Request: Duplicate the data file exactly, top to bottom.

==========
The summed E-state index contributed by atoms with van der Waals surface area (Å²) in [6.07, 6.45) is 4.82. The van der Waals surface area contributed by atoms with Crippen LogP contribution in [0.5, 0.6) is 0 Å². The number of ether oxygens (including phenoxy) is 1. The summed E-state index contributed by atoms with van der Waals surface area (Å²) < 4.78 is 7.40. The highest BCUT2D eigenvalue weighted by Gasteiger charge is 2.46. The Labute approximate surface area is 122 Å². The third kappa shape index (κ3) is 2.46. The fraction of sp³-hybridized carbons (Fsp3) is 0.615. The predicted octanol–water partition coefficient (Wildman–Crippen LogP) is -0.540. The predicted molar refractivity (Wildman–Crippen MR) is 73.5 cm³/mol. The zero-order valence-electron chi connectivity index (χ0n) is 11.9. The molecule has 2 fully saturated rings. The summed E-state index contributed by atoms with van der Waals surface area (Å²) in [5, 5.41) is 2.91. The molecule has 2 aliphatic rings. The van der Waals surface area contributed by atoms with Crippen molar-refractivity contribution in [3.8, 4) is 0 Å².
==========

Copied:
The summed E-state index contributed by atoms with van der Waals surface area (Å²) in [6.07, 6.45) is 4.82. The van der Waals surface area contributed by atoms with Crippen LogP contribution in [0.5, 0.6) is 0 Å². The number of ether oxygens (including phenoxy) is 1. The summed E-state index contributed by atoms with van der Waals surface area (Å²) < 4.78 is 7.40. The highest BCUT2D eigenvalue weighted by Gasteiger charge is 2.46. The Labute approximate surface area is 122 Å². The third kappa shape index (κ3) is 2.46. The fraction of sp³-hybridized carbons (Fsp3) is 0.615. The predicted octanol–water partition coefficient (Wildman–Crippen LogP) is -0.540. The predicted molar refractivity (Wildman–Crippen MR) is 73.5 cm³/mol. The zero-order valence-electron chi connectivity index (χ0n) is 11.9. The molecule has 2 fully saturated rings. The summed E-state index contributed by atoms with van der Waals surface area (Å²) in [5, 5.41) is 2.91. The molecule has 2 aliphatic rings. The van der Waals surface area contributed by atoms with Crippen molar-refractivity contribution in [3.8, 4) is 0 Å².